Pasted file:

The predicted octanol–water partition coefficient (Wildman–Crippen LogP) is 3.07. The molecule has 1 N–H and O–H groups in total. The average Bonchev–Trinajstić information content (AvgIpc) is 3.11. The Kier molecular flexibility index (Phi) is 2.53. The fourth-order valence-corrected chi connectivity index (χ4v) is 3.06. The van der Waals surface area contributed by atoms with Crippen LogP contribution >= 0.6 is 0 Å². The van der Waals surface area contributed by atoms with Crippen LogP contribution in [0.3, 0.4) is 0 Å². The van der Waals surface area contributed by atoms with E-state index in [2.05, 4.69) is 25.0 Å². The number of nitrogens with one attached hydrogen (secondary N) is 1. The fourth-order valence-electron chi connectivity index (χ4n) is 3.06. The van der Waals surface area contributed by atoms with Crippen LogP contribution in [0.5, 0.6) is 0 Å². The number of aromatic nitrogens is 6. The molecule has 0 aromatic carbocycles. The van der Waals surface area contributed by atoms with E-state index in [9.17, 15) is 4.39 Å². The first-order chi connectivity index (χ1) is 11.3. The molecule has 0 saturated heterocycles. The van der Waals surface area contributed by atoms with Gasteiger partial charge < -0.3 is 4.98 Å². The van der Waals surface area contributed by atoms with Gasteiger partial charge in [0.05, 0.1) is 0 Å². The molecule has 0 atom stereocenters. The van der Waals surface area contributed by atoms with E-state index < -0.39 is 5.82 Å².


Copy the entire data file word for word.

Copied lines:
The predicted octanol–water partition coefficient (Wildman–Crippen LogP) is 3.07. The molecule has 1 N–H and O–H groups in total. The average Bonchev–Trinajstić information content (AvgIpc) is 3.11. The Kier molecular flexibility index (Phi) is 2.53. The fourth-order valence-corrected chi connectivity index (χ4v) is 3.06. The van der Waals surface area contributed by atoms with Crippen LogP contribution >= 0.6 is 0 Å². The van der Waals surface area contributed by atoms with Crippen LogP contribution in [0.3, 0.4) is 0 Å². The van der Waals surface area contributed by atoms with E-state index in [2.05, 4.69) is 25.0 Å². The number of nitrogens with one attached hydrogen (secondary N) is 1. The fourth-order valence-electron chi connectivity index (χ4n) is 3.06. The van der Waals surface area contributed by atoms with Crippen LogP contribution in [0.5, 0.6) is 0 Å². The number of aromatic nitrogens is 6. The molecule has 0 aromatic carbocycles. The van der Waals surface area contributed by atoms with E-state index in [9.17, 15) is 4.39 Å². The first-order chi connectivity index (χ1) is 11.3. The molecule has 0 saturated heterocycles. The van der Waals surface area contributed by atoms with Gasteiger partial charge < -0.3 is 4.98 Å². The van der Waals surface area contributed by atoms with Gasteiger partial charge in [0.05, 0.1) is 0 Å². The molecule has 0 atom stereocenters. The van der Waals surface area contributed by atoms with E-state index < -0.39 is 5.82 Å².